Well, tarbais beans look very interesting. Here is more than you will ever want to know:
In the early 1700s the bishop of Tarbes - a town located in the foothills of the French Pyrénées - had the chance to witness the cultivation of crops from the New World while on an extended stay in Spain. He was quite taken with maize and the many varieties of kidney beans. Upon his return from Spain in 1712, he decided to introduce this bean in the Adour valley: the beautiful river originates in the Pyrénées, flows through Tarbes and ends its run in the Atlantic ocean near Bayonne. The local farmers adopted the tasty crops with much enthusiasm in the plain of Tarbes. The bean that became most popular looked like a cross between a lima and a white kidney bean – it is flatter and shorter than a kidney bean and yet not as wide as a lima - and has been known forever since as the Tarbais bean. It is the preferred bean in the region showcased in many a dish, but none better than cassoulet.
Traditionally, the Tarbais bean grows jointly with corn: because the Tarbais is of the climbing variety, farmers would seed one bean and one corn kernel side by side so that the bean would use the corn stalk as a stake. The arrival of intensive farming –hybrid corn varieties, machine harvesting and all that - in the 1960s almost wiped out the production of the famous bean of Tarbes – it seems few had time for a bean that was harvested by hand. Fortunately, the precious seeds were not completely lost and got transferred from one generation's bean patch to the next. During the 1980s, a handful of farmers decided to jump-start the traditional production of the Tarbais on a larger scale in the terroir it liked best. The Tarbais is still harvested by hand, only when it is at peak ripeness. This labor-intensive process is the only way to insure the quality of the final product.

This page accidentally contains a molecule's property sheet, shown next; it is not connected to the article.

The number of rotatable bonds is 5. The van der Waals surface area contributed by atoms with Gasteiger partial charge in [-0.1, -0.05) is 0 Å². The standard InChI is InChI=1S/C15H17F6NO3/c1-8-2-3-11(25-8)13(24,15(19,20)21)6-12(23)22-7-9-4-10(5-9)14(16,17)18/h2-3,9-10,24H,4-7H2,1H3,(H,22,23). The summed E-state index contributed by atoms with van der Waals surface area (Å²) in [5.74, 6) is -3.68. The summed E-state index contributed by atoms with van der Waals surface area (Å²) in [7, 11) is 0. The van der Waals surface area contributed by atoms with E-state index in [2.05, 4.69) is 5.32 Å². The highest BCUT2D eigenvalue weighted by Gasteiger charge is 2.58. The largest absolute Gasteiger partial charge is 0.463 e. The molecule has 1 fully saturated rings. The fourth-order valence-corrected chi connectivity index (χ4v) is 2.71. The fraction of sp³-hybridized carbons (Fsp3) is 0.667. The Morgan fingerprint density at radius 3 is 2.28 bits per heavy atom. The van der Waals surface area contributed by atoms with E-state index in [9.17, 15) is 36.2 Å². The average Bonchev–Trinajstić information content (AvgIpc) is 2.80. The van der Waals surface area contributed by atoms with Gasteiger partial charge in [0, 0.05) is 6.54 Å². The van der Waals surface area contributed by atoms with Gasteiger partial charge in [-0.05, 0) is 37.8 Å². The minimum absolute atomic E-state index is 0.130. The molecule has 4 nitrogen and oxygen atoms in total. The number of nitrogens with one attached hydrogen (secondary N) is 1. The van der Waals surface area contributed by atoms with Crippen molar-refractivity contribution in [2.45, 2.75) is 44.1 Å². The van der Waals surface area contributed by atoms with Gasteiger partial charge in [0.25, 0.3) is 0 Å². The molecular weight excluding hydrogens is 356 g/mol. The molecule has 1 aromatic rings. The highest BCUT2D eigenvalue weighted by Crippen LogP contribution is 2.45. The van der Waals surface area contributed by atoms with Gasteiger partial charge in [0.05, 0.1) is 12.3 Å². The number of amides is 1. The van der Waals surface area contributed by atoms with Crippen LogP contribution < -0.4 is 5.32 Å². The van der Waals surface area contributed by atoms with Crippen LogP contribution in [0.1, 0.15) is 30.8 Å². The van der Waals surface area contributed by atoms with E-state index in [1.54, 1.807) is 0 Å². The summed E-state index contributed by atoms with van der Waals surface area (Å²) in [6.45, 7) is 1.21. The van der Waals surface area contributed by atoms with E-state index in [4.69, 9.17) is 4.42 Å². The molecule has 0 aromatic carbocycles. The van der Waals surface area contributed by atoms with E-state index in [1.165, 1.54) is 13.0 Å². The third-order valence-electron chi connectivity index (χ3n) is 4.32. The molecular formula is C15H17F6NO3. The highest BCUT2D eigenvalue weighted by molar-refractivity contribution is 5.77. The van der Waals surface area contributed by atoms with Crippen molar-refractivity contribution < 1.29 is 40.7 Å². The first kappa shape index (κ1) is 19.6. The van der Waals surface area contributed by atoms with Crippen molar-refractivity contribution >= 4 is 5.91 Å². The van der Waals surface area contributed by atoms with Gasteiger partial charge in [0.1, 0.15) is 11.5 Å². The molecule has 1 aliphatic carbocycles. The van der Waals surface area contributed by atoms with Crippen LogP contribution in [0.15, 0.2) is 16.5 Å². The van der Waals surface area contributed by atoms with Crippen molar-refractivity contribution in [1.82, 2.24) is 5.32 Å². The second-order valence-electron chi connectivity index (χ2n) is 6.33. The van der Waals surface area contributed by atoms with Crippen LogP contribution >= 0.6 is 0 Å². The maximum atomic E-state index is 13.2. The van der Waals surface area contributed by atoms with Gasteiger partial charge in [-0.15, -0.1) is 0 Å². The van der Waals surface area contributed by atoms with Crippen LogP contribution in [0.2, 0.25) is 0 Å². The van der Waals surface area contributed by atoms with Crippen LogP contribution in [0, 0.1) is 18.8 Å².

All the hard work has paid off: the "Label Rouge" was granted to the Tarbais in 1996, the first time the coveted recognition was awarded to a bean. It also benefits from an IGP (Indication Géographique Protégée), which specifies the exact area where it can be cultivated, essentially on the Adour plain of the Hautes-Pyrénées department.
The cost of production is high and the supply is limited every year, and yet the demand only continues to grow. Why? Because each succeeding generation comes to realize that it is the preeminent bean for the dishes they grew up with. They have a balanced flavor, a thin skin and a sweet, almost buttery flesh that are prized by all that taste them. Traditional recipes include garbure and cassoulet, of course, but many chefs are also pairing it with fish (seafood cassoulet with cod or tuna, for instance).
One of the special qualities of the Tarbais bean is that it doesn't fall apart when reheated, but it also manages to maintain that melt-in-your-mouth texture. This also makes them perfect for bean salads, and any soup or casserole that calls for white beans.